Cuban Bread Recipe (PHOTOS)

07/17/2010 12:37 pm ET | Updated May 25, 2011

Cuban bread is amazing. It's rich, full of flavor, and wonderfully soft inside. It's secret? Lard.

Yes. I said it. Lard.

I've never been able to find 'real' Cuban bread (Pan Cubano) in these parts so I decided to make my own. These are big shoes to fill, but I'm fairly confident in my ability to make bread so I gave it a go and wasn't disappointed.

Here is the beginning of the recipe. We'll call it Pan Cubano - Part 1. This recipe calls for a starter and it's very easy.

Pan Cubano - Starter

3/4 tsp. yeast
1/3 c. warm water
1/3 c. flour

Mix yeast in warm water, stir until dissolved. Add flour to yeast mixture and stir until combined. It will be a smooth paste, similar in consistency to yogurt. Cover with plastic wrap and refrigerate for 24 hours.

That's it. Pretty simple!

Pan Cubano - Part 2 (24 hours after you made the starter)

4 1/2 tsp. yeast
1 T. sugar
1 1/2 c. + 3 T. warm water
4 T. lard (or shortening, if you're too skerd)
1/2 batch starter
1 T. salt
4-5 c. flour


Dissolve yeast and sugar in 3 T. warm water in large mixing bowl. Once mixture is foamy (about 10 minutes) and looks kinda like this:


add lard, remaining water, and starter. Mix well. Use your hands, it worked much better for me than using a silly spoon.


Now add salt and 1 cup of flour at a time. Continue adding flour until dough ball is formed and no longer sticky.


Now turn the dough out onto a floured surface and knead until elastic, 7 or 8 minutes. Add flour as needed, about a tablespoon at a time. You don't want your dough to be sticky, so if it starts becoming too attached to your fingers or your work surface you know you need some more flour in your relationship. When you're done squeezing out the frustrations of your day into this poor ball of dough, lightly grease a large bowl, put the dough in and flip it once. Cover with a dish towel and let rise (in a warm, draft-free spot of course) for about an hour or until doubled in size.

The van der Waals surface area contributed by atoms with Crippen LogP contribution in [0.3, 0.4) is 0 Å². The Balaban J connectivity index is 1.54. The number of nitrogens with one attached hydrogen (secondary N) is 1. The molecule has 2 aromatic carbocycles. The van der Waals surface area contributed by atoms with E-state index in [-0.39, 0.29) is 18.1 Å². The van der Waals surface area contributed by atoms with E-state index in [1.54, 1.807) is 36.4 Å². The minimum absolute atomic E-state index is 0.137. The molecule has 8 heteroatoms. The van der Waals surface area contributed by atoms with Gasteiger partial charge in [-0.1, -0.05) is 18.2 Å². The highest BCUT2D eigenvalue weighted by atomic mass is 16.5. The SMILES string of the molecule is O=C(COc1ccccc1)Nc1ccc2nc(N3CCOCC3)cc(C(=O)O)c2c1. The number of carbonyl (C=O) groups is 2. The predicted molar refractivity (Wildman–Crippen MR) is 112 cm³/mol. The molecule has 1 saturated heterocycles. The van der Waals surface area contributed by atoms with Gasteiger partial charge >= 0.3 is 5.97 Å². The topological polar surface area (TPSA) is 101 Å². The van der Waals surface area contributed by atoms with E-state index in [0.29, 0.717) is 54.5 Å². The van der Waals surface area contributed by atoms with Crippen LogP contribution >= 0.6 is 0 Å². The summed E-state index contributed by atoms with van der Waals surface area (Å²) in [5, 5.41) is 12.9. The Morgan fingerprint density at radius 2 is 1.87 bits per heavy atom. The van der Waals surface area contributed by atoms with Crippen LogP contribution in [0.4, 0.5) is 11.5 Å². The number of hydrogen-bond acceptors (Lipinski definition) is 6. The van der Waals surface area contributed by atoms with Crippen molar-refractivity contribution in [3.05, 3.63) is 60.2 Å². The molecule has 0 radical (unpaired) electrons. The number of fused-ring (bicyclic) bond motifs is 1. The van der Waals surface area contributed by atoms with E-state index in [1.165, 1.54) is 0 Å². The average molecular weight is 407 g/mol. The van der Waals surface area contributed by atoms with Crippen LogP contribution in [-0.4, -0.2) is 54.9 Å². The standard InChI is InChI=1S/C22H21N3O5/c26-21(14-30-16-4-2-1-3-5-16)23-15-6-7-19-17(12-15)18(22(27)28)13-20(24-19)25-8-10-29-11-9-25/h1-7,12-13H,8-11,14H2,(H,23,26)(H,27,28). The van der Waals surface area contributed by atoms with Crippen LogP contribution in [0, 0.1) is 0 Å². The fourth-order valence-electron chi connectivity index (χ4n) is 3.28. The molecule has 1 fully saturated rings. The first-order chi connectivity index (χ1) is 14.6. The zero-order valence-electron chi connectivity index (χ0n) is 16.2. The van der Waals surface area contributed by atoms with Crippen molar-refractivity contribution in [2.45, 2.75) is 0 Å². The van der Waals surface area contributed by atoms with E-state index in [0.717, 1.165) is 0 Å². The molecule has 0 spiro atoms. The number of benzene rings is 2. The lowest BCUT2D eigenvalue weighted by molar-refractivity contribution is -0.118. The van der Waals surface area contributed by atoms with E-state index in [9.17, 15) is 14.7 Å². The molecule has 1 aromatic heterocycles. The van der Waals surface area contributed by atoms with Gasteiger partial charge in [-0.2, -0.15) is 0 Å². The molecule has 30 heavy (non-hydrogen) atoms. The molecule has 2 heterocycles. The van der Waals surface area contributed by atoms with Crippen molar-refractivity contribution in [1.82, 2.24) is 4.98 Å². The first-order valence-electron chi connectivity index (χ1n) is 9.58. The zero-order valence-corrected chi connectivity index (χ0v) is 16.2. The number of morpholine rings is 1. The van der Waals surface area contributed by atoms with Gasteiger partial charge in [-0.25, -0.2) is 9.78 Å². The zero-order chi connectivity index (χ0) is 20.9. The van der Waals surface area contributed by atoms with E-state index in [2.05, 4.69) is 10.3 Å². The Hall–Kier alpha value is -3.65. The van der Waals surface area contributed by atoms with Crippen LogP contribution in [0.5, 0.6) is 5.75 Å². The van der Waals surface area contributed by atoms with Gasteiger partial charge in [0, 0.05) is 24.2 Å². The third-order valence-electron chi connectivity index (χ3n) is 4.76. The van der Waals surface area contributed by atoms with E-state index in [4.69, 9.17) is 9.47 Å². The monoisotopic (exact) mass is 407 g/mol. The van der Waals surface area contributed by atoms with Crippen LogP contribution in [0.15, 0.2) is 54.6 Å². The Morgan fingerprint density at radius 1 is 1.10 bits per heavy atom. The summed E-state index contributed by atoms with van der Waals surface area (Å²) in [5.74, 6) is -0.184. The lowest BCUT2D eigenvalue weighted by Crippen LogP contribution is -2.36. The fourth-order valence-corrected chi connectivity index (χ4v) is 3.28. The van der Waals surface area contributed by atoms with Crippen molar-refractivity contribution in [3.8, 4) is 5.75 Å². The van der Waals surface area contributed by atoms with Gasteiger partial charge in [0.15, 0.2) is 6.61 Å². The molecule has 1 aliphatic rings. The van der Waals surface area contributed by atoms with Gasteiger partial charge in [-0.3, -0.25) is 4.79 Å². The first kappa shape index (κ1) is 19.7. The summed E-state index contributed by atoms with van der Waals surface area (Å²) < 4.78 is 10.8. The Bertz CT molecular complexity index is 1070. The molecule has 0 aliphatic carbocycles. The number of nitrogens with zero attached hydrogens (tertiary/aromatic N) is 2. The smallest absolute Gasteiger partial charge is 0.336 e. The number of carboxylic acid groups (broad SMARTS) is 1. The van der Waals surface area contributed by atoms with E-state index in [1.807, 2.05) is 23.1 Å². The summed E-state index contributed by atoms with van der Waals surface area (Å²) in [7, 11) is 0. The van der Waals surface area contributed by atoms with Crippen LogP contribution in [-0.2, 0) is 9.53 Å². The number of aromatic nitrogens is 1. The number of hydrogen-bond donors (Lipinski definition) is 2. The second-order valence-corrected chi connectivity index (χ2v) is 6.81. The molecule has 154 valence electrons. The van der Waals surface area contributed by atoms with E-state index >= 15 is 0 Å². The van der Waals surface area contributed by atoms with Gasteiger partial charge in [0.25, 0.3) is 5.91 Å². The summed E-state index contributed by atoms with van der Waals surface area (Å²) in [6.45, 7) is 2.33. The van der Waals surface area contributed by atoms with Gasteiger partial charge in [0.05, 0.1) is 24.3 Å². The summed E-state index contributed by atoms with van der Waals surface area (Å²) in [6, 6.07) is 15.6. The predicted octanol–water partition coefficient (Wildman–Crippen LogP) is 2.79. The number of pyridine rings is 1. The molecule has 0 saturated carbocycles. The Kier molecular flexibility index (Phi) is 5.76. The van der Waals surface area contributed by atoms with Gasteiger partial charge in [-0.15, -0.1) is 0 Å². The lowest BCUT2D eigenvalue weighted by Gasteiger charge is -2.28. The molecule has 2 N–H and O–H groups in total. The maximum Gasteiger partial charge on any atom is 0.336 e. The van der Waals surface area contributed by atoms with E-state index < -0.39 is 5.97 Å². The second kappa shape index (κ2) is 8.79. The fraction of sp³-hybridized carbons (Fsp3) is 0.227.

Here is where I should be inserting a photograph of my risen dough. Unfortunately, the glorious volume must have confused my camera because none of the three shots I took turned out.

On to the next step.

Punch that dough down. Literally, punch it down. Doesn't it feel good? Now separate it into four sections of eyeballed equality and roll out each by hand to about one foot in length, with rounded ends. Put two loaves on each tray - for those of you a little behind in math, that means you'll need two trays.



Cover each with a dampened dish towel (this will keep it from sticking to the dough, hopefully) and again let rise in a warm, draft-free spot for about an hour. Once it has risen it will look like real, live loaves of bread! Take some kitchen string and run it under your faucet and squeeze the water out. Lay one string down the bread, lengthwise. This leaves a nice impression on the top of the bread as it's baking.


Bake the bread at 350 for half an hour, or until the loaves are golden on top.


Remove from the oven and once it cools down a couple minutes, remove the string. Here is a shot of my finished Cuban sandwich, pressed and magnificent. I put in roast pork that I sliced and simmered in mojo sauce, sliced deli ham, swiss cheese and mustard. I don't have a sandwich press so I filled my tea kettle with water and sat it on top.

I make do with what I have.

Here is dinner. I served it with a nice, crisp Sam Adams Noble Pils. Delicious!


** quick directions for bread:

4 1/2 tsp. yeast
1 T. sugar

1 1/2 c. + 3 T. warm water
4 T. lard (or shortening, if you're too skerd)
1/2 batch starter
1 T. salt
4-5 c. flour

Dissolve yeast and sugar in 3 T water in a large mixing bowl. When the mixture is foamy (10 minutes), stir in lard, remaining water, and starter. Mix well. Stir in salt and 1 cup of flour at a time, mixing as you go. Add flour until dough is stiff enough to knead and not sticky.

Turn dough onto floured surface and knead 7 or 8 minutes, until smooth and elastic. Put into lightly greased bowl and turn; cover and let rise one hour, or until doubled in size. Punch down.

Separate into 4 sections, roll out to about 12" tubes with round ends and put 2 each onto a baking sheet. Cover with damp dish towel another hour, or until doubled in size again. Preheat oven to 350. Wet kitchen string and lay lengthwise on top of each loaf. Bake 30 minutes, or until golden brown. Remove from oven, allow to cool a few minutes, and remove string.